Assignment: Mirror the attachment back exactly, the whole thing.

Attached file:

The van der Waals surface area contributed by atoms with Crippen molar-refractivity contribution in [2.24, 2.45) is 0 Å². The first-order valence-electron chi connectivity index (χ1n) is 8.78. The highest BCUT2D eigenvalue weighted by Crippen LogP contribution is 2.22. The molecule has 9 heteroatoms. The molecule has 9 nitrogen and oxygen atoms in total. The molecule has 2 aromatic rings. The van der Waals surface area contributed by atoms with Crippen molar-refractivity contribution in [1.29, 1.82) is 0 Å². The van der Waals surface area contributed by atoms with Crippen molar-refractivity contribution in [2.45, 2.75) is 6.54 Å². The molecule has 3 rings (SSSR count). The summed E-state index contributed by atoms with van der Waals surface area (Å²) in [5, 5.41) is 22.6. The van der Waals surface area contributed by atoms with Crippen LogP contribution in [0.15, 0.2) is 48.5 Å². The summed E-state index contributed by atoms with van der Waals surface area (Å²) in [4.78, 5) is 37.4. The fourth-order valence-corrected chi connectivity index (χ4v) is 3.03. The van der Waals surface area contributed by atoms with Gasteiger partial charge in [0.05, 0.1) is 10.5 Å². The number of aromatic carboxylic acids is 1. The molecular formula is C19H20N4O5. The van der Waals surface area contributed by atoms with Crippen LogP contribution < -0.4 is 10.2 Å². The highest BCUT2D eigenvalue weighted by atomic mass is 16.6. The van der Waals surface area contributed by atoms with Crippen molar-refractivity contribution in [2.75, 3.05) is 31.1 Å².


The van der Waals surface area contributed by atoms with Crippen molar-refractivity contribution in [2.24, 2.45) is 0 Å². The first-order valence-electron chi connectivity index (χ1n) is 8.78. The highest BCUT2D eigenvalue weighted by Crippen LogP contribution is 2.22. The molecule has 9 heteroatoms. The molecule has 9 nitrogen and oxygen atoms in total. The molecule has 2 aromatic rings. The van der Waals surface area contributed by atoms with Crippen molar-refractivity contribution in [1.29, 1.82) is 0 Å². The van der Waals surface area contributed by atoms with Crippen molar-refractivity contribution in [2.45, 2.75) is 6.54 Å². The molecule has 3 rings (SSSR count). The summed E-state index contributed by atoms with van der Waals surface area (Å²) in [5, 5.41) is 22.6. The van der Waals surface area contributed by atoms with Crippen LogP contribution in [0.15, 0.2) is 48.5 Å². The summed E-state index contributed by atoms with van der Waals surface area (Å²) in [4.78, 5) is 37.4. The fourth-order valence-corrected chi connectivity index (χ4v) is 3.03. The van der Waals surface area contributed by atoms with Gasteiger partial charge in [0.05, 0.1) is 10.5 Å². The number of aromatic carboxylic acids is 1. The molecular formula is C19H20N4O5. The van der Waals surface area contributed by atoms with Crippen LogP contribution < -0.4 is 10.2 Å². The highest BCUT2D eigenvalue weighted by atomic mass is 16.6. The van der Waals surface area contributed by atoms with Crippen molar-refractivity contribution in [2.75, 3.05) is 31.1 Å².